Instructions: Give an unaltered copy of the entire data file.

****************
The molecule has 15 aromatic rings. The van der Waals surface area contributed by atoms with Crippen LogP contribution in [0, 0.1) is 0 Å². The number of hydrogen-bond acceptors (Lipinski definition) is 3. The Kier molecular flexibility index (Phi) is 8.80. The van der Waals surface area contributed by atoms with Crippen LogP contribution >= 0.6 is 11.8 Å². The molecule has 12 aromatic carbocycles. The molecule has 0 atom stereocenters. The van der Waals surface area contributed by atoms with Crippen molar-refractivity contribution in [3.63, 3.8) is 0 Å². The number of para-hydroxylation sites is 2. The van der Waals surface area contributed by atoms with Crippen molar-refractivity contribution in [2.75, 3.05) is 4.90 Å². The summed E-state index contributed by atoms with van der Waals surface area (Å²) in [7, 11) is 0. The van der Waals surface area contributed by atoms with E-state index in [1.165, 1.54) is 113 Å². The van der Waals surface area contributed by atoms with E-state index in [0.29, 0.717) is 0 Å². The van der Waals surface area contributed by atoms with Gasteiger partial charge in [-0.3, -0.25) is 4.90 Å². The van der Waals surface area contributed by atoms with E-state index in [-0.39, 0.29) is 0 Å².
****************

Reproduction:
The molecule has 15 aromatic rings. The van der Waals surface area contributed by atoms with Crippen LogP contribution in [0, 0.1) is 0 Å². The number of hydrogen-bond acceptors (Lipinski definition) is 3. The Kier molecular flexibility index (Phi) is 8.80. The van der Waals surface area contributed by atoms with Crippen LogP contribution >= 0.6 is 11.8 Å². The molecule has 12 aromatic carbocycles. The molecule has 0 atom stereocenters. The van der Waals surface area contributed by atoms with Crippen molar-refractivity contribution in [3.63, 3.8) is 0 Å². The number of para-hydroxylation sites is 2. The van der Waals surface area contributed by atoms with Crippen molar-refractivity contribution in [2.75, 3.05) is 4.90 Å². The summed E-state index contributed by atoms with van der Waals surface area (Å²) in [7, 11) is 0. The van der Waals surface area contributed by atoms with E-state index in [1.165, 1.54) is 113 Å². The van der Waals surface area contributed by atoms with E-state index in [0.29, 0.717) is 0 Å². The van der Waals surface area contributed by atoms with Gasteiger partial charge in [-0.3, -0.25) is 4.90 Å². The van der Waals surface area contributed by atoms with E-state index in [-0.39, 0.29) is 0 Å².